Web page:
The Company is one of the ancient craft guilds of the
City of London, first mentioned in City records in 1298, and receiving a
Royal Charter in 1501. It was responsible for the control of the trade
of cask making and their usage, the standard of workmanship, and the
welfare of its members and their families, for the first several hundred
years of its existence.
Casks in their various sizes were the standard container of general trade and were used not just for liquids, such as beer and spirits, but also for food, such as salt beef, fruit and vegetables, as well as being used to store gunpowder. Also it may be remembered that the body of Admiral Lord Nelson was conveyed home in a cask of French brandy, following his death at Trafalgar.
In more modern times, the art and craft of making casks and other wooden containers by hand in Britain has gradually declined. There are no longer any working coopers in the City of London. Although there are still working coopers in other, mainly wine-producing, parts of the world, the links with the craft in this country have become more tenuous. As a result, the Company's main aims are now its work in the fields of charity and education, its history and museum, and the part the Company plays in the life of the City. The Company is controlled by a Master and a Court of Assistants, assisted by the Clerk and secretariat.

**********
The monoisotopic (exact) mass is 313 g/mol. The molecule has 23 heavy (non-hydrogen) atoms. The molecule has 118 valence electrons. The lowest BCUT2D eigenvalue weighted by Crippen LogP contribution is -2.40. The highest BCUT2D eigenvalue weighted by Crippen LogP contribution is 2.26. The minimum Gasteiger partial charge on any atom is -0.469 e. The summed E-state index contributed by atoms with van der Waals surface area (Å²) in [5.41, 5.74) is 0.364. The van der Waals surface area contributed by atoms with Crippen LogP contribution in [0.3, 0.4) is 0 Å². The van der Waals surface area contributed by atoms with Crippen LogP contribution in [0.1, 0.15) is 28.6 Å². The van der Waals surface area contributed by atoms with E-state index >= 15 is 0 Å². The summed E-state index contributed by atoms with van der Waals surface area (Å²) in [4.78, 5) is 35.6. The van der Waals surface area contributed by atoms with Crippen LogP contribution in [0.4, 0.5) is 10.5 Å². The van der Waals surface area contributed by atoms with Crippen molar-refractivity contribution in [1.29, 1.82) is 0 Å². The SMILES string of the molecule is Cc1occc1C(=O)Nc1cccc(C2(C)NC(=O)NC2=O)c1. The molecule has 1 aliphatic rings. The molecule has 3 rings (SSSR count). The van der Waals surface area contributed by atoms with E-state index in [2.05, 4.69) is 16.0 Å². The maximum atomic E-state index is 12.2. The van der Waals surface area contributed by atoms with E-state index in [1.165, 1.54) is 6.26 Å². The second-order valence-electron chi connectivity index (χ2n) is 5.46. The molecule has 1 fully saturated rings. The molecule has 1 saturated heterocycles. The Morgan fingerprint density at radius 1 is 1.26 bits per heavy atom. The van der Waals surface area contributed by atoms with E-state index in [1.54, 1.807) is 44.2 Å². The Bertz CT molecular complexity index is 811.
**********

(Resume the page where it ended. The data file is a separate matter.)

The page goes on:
The Company's activities would not be possible today without active Liverymen and Freemen supporting the Company in perfect harmony. However, this was not always the case.
Following rumblings of dissatisfaction in the 18th Century, there was open revolt in 1823 after heavy fines and fees had been levied on members of the Company. This revolt resulted in the Livery having its own choice as Warden appointed, rather than a Court nominee, and flushed with that success, the Society was formed in 1827 as an independent representative voice of the Livery. Whilst the Society and the Court were at loggerheads throughout much of the 19th Century, peace eventually broke out, and from then onwards the Society increasingly ran the social side of the Company, as an organisation within an organisation. It is also a conduit for the views of the Livery direct to the Court through the elected Under and Upper Wardens, who have traditionally been the President and Immediate Past President of the Society.